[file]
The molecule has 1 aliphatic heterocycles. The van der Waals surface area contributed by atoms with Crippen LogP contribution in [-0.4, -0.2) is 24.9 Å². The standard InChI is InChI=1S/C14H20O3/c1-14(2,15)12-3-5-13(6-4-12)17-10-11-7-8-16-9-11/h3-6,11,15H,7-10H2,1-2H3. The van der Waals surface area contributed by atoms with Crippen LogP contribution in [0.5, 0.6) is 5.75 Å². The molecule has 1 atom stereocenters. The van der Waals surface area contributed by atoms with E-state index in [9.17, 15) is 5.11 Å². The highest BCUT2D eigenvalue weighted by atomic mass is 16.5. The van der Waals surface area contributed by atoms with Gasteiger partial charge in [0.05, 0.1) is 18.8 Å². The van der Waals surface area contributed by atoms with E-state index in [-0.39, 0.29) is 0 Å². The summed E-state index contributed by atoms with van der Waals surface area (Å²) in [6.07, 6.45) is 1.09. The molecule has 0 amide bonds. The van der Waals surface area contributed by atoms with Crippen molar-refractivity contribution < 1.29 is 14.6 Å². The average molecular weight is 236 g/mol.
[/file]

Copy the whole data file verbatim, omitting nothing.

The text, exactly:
The molecule has 1 aliphatic heterocycles. The van der Waals surface area contributed by atoms with Crippen LogP contribution in [-0.4, -0.2) is 24.9 Å². The standard InChI is InChI=1S/C14H20O3/c1-14(2,15)12-3-5-13(6-4-12)17-10-11-7-8-16-9-11/h3-6,11,15H,7-10H2,1-2H3. The van der Waals surface area contributed by atoms with Crippen LogP contribution in [0.5, 0.6) is 5.75 Å². The molecule has 1 atom stereocenters. The van der Waals surface area contributed by atoms with E-state index in [9.17, 15) is 5.11 Å². The highest BCUT2D eigenvalue weighted by atomic mass is 16.5. The van der Waals surface area contributed by atoms with Gasteiger partial charge in [0.05, 0.1) is 18.8 Å². The van der Waals surface area contributed by atoms with E-state index in [-0.39, 0.29) is 0 Å². The summed E-state index contributed by atoms with van der Waals surface area (Å²) in [6.07, 6.45) is 1.09. The molecule has 0 amide bonds. The van der Waals surface area contributed by atoms with Crippen molar-refractivity contribution < 1.29 is 14.6 Å². The average molecular weight is 236 g/mol.